Dr. Jeff Smith, a physician and executive officer in the Santa Clara County government, told the Los Angeles Times on Saturday that the Covid-19 coronavirus “was freewheeling in our community and probably has been here for quite some time” before officials took notice in late January.
Based on data from local and federal agencies, Smith told the paper that the coronavirus was active for “a lot longer than we first believed,” probably since “back in December.”
As the Covid-19 coronavirus first began to leak out of China in January, authorities around the world traced the movements of those infected in a bid to map the spread of what would later become a global pandemic. California’s first case – a man in his 50s – was found to have traveled from Wuhan, China, when he turned up in an Orange County hospital late that month.
Contact tracing can help public health officials quash the spread of an illness before it takes hold in a community and becomes essentially untraceable, and at the time of the man’s diagnosis, a spokeswoman for the Orange County Health Care Agency told the public that “the risk of transmission in Orange County continues to be low.”
Recognizing when a virus starts spreading through the community at large is essential, as social distancing and quarantine measures must then be put in place to slow its advance, according to recommendations from the Centers for Disease Control and Prevention. Simply tracking down the individuals an infected person has come in contact with is no longer enough.
When it came to tracing the second case in the Bay Area several weeks later, medics were unable to discover how the patient – a woman who had been ill for weeks – had come in contact with the virus. “That means the virus is in the community already — not, as was suspected by the CDC, as only in China and being spread from contact with China,” Smith said.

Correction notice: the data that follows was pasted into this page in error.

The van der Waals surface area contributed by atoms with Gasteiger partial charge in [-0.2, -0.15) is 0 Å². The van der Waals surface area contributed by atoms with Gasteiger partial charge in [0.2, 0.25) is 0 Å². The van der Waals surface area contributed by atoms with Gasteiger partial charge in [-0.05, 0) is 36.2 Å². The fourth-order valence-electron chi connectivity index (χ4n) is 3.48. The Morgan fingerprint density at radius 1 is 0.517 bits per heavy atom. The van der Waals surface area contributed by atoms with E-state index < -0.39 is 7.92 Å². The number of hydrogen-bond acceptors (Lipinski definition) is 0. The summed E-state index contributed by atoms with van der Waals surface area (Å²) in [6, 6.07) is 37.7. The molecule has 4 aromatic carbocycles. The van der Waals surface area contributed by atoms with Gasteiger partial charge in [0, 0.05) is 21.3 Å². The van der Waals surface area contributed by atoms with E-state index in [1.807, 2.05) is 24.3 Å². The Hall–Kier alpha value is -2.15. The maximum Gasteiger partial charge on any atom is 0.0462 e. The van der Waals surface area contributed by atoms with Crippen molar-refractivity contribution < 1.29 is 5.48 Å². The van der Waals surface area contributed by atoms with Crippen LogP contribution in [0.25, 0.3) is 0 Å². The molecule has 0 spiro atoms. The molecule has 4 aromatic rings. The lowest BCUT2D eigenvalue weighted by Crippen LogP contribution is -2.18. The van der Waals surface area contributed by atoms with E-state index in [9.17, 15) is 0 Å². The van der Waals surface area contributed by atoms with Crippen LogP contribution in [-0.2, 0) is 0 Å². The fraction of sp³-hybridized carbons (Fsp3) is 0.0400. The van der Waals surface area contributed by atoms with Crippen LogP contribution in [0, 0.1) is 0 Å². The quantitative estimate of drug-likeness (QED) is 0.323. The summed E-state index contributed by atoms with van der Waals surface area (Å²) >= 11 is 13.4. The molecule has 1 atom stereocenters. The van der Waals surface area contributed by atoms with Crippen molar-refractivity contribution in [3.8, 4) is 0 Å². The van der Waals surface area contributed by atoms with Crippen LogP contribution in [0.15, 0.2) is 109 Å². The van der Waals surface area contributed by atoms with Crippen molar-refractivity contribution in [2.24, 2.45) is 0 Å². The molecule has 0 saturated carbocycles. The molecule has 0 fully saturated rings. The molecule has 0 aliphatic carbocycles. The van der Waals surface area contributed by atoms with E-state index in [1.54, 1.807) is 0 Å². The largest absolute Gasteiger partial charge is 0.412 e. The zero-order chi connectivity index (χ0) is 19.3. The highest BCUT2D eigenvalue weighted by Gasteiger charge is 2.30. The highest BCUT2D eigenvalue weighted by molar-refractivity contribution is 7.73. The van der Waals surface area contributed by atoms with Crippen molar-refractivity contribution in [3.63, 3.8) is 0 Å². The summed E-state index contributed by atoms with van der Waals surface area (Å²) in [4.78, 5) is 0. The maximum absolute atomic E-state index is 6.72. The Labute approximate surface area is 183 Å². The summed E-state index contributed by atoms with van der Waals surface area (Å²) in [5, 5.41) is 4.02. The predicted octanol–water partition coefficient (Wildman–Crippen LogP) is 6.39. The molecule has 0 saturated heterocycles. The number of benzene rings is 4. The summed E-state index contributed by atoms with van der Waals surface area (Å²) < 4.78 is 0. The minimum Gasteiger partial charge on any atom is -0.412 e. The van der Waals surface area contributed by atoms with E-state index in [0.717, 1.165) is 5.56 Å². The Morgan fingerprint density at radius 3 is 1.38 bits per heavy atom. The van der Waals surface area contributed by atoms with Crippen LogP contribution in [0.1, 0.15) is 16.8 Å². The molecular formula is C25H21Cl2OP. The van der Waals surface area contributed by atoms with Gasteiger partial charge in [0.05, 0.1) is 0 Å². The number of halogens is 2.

Smith believes that an unusually severe flu season masked the spread of Covid-19. “Symptoms are very much like the flu. If you got a mild case of COVID, you didn’t really notice,” he explained. “You didn’t even go to the doctor.” Indeed, data from the CDC shows that since early December, hospitalizations for “Influenza-like Illness” stayed higher than at any point during the last decade, save for the unusually bad 2017-2018 flu season.
Even as recently as late February, Dr. Pritish Tosh, an infectious disease specialist at the Mayo Clinic, told Americans that “If they have a fever and respiratory illness, they should assume this is influenza unless they’ve had recent travel to China.” Until March, influenza was considered the more pressing threat to public health in the US, not the coronavirus.
Flights to the US from China were only suspended at the beginning of February. Dozens of daily flights link California with China, and Chinese immigrants make up around ten percent of the San Francisco Bay Area’s population, having first flocked there to work in the mines during the gold rush of the 1850s. As such, air routes between California and China are busy, with up to three million passengers booking return journeys per year.
Chinese authorities reportedly noticed the first cases of Covid-19 in November, weeks before making the discovery public, and two months before imposing travel restrictions on the city of Wuhan. This delay on the Chinese side, as well as the delay in recognizing the community transmission on the American side, could have given the virus ample time to embed itself in California, while public health officials were distracted with the flu.
According to the LA Times, researchers from the National Institute of Health are now scouring blood banks across California looking for antibodies in samples of donated blood. These antibodies could provide evidence that people had been catching – and recovering from – Covid-19 long before authorities noticed the outbreak.
Three months after California recorded its first cases of coronavirus, just under 19,500 people in the state have fallen ill to the deadly pathogen, and more than 540 are dead. More than half a million cases have been diagnosed in the US in total, and more than 20,000 people have died. The United States now has the highest number of Covid-19 deaths of any country in the world.